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New Boots And Panties - Ian & The Blockheads Dury

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2 Reviews

Genre: Indie Rock & Punk - Classic Punk / Artist: Ian & The Blockheads Dury / Audio CD released 1995-07-28 at Unknown Label

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    2 Reviews
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      09.01.2010 20:09
      Very helpful



      A delicious, sometimes serious, sometimes tongue-in-cheek album

      Ian Dury & The Blockheads' timeless album, New Boots And Panties, was released at the end of September 1977 and reached no.5 in the UK album charts. The classic sleeve shows Ian standing outside a shop with a young boy, both of them staring at the camera with a slight expression of 'attitude' on their faces.

      When I first heard this masterpiece album at the tender age of 23, I wasn't overly impressed. For reasons unknown, I was viewing Ian Dury as a kind of neo-thug, who was climbing up on the back of the rather aggressive (by those days' standards) punk movement which was in full swing at the time. The only track which instantly had any kind of positive impact on me was Sweet Gene Vincent, simply because I was, always have been, and still am a die-hard 1950s rock & roll music freak. My ex-husband had bought New Boots & Panties, and I always tried to make sure I was out of the room whenever he played it in its entirety.

      One evening some time during the following year, my ex and I held a small party, he offering to play any piece of music, album, single or whatever, that our guests requested. It seemed that everybody wanted to hear New Boots And Panties over and over again - despite the album by then being almost a year old - and as it would have been rude of me to leave the room whilst what I hated was being played, I was in a situation where I was forced to listen to it several times during a single evening.

      Imagine my surprise when after about the fourth hearing, I began to warm to it in a way I simply didn't expect I ever would.....and, as the decades have passed by, New Boots And Panties has crept into my all-time top ten album list. Instead of as I once did, condemning the late and sadly missed Ian Dury as a mindless thug, I now revere his ability to communicate through his music in a way which is complex in its very simplicity. Over the years, I have also seen quite a few recordings of interviews with Ian, and I quickly came to realise what a warm, gentle-natured, intelligent, deep, yet fun-loving man he was.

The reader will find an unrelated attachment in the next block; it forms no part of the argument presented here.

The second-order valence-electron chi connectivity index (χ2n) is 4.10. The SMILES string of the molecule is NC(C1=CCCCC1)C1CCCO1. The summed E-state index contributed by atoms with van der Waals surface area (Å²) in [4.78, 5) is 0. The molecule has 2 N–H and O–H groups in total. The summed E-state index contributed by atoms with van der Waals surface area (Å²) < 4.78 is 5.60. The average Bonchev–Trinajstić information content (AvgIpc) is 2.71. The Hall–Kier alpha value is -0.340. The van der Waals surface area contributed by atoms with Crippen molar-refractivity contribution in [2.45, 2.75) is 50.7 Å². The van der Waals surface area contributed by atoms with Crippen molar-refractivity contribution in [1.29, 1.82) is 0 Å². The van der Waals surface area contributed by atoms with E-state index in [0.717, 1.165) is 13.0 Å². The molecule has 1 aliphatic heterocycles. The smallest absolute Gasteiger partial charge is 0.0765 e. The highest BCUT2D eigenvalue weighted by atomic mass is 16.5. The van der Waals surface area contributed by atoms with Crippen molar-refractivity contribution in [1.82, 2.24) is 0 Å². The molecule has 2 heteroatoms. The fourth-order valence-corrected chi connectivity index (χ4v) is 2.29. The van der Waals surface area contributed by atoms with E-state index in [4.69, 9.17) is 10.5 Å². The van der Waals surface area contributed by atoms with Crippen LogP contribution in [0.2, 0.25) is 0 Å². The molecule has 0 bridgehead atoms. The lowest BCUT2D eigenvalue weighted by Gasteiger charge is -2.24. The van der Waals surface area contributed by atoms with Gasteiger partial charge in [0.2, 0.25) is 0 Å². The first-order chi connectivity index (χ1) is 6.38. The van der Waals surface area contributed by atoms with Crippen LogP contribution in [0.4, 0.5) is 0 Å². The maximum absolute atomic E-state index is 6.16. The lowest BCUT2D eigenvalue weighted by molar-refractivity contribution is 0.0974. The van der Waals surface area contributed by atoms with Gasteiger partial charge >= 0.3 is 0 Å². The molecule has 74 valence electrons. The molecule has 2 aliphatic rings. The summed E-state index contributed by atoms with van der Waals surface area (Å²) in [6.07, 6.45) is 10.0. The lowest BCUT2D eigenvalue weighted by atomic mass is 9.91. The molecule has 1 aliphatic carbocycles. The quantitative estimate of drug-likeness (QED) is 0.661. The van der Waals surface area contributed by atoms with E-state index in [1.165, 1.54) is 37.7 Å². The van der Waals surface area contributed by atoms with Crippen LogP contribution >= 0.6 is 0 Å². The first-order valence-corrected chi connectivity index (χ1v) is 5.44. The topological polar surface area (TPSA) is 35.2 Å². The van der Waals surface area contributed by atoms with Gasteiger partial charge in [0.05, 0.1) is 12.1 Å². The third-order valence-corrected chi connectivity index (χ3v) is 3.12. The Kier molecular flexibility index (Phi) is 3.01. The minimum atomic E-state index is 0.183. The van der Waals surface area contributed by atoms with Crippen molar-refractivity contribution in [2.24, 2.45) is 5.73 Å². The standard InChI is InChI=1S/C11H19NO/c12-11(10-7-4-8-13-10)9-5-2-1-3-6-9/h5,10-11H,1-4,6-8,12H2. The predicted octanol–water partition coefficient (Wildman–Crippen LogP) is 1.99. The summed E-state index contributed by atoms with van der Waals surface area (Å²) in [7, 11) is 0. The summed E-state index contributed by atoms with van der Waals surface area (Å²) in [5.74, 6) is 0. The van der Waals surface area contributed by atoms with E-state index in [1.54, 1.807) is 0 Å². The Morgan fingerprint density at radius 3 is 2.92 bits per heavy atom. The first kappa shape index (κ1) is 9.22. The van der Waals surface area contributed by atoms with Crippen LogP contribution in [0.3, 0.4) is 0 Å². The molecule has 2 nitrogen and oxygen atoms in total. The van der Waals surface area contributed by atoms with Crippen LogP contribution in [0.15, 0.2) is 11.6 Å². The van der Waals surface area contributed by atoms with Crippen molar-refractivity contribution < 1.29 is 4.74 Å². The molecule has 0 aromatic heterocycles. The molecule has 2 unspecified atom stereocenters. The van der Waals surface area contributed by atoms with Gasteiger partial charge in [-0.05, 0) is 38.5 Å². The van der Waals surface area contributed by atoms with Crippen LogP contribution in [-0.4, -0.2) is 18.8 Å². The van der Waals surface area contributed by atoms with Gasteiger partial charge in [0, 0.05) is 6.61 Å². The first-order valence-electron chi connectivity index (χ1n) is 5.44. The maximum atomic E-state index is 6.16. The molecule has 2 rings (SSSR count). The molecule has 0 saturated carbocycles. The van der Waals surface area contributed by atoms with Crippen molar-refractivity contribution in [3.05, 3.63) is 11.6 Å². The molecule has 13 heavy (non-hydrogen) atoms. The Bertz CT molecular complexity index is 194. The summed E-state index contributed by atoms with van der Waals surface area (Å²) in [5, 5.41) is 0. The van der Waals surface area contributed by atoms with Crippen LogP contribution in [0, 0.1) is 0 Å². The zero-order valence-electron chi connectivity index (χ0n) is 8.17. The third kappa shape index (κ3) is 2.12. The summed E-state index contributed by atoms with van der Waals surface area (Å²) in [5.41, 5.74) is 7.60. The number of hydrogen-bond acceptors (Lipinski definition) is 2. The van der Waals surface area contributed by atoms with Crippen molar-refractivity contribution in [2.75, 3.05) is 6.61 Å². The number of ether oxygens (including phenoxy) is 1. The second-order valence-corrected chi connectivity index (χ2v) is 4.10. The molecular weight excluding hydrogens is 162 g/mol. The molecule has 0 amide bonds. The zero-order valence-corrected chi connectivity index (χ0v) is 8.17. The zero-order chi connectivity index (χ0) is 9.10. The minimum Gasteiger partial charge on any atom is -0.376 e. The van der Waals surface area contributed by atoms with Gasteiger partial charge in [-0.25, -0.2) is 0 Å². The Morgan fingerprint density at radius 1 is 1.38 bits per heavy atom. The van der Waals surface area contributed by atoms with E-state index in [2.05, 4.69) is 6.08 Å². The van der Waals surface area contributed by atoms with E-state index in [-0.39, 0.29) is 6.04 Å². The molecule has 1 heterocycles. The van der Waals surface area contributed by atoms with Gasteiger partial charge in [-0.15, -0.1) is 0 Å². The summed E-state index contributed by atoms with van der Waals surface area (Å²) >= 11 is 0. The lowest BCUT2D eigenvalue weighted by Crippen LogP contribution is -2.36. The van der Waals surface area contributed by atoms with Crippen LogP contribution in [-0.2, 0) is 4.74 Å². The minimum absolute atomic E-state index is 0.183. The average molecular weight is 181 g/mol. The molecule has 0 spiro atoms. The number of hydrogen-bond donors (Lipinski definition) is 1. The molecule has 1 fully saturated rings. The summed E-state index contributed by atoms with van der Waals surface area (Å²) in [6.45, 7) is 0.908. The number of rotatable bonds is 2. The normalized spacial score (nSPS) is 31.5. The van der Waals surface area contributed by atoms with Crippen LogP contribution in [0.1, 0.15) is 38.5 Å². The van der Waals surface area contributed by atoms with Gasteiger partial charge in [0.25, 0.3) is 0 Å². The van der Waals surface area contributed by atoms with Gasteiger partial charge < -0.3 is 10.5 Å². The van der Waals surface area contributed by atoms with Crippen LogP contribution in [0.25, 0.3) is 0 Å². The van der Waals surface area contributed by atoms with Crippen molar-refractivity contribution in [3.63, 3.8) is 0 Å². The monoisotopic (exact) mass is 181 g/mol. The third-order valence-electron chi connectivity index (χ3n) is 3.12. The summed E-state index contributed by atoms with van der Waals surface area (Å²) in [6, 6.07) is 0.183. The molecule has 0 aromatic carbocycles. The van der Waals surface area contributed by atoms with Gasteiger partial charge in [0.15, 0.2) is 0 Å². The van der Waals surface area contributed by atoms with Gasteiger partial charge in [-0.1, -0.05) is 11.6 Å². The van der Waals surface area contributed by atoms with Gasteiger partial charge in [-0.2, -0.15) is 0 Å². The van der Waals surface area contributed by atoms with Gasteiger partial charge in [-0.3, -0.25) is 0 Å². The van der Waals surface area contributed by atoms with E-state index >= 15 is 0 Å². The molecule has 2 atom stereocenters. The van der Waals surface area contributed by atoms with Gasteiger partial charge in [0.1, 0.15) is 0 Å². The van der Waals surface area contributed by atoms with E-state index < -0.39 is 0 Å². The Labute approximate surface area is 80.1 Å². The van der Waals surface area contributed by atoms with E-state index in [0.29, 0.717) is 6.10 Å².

As far as I can remember and I am aware (and I stand corrected if I'm wrong about this), The Blockheads were formed as a backing band to Ian Dury in order to help promote his collection of songs which became known as the album New Boots And Panties. I also seem to recall that initially, the album received mixed reviews in the music press, yet that didn't prevent it from climbing up the charts and becoming an all-time classic.

      For me, there is a special, unique kind of magic about the way Ian wrote the songs on this album, delivering them with his gruff voice that was backed by the mostly gentle instrumentals (depending on the track!) of The Blockheads.

      Wake Up And Make Love With Me opens the album with a sexy little song about a co-habiting couple's early morning 'doing the deed' session. The track is very descriptive of any typical situation of comfortable domesticity. The words and images contained within are basic, but simultaneously gentle - what I'd personally call gruffly poetic - and the overall effect of the track conveys something mildly humorous which I feel is communicated by the instrumental backing more than the words.

      Of course, not all of the album is gentle.....nor is it particularly sexual in content, apart from the first track....but there is this theme of gruff lyrical subtlety running throughout.

      Clever Trevor for instance, is an observation of an individual who may appear to be of limited intelligence, but the question the song really asks.....is Trevor really clever? I love the line contained within, presumably something the Trevor character might utter, "It takes longer to get up north...the slow way". Stating the obvious, yes, but some people found they had to think about that line in order to 'get' it.

      Billericay Dickie is a rather amusing little ditty about a typecast Essex boy, obviously hailing from Billericay. Whereas Trevor's intelligence levels are questionable, Dickie's definitely aren't as he is as thick as two short planks, yet he manages to live his life in the way he likes...mostly cohorting with various females from Essex (plus Janet from the Isle of Thanet) in the back seat of his car.

      Back in the late 1970s, not long after the release of this album, there was a girl amongst my circle of friends who was called Pat, and though not specifically from Plaistow, she was an East Londoner. Pat was a lovely natured girl, but led an almost tragic life - the words of this song could almost be her biography. This is another song which takes a character, and tells it as it is....no holds are barred, and plenty of are punches pulled, as it describes a female who's basically a junkie and rather free with her sexual favours. Each time I hear Plaistow Patricia, I am always affectionately reminded of the girl Pat I used to know, and wonder what she's up to these days.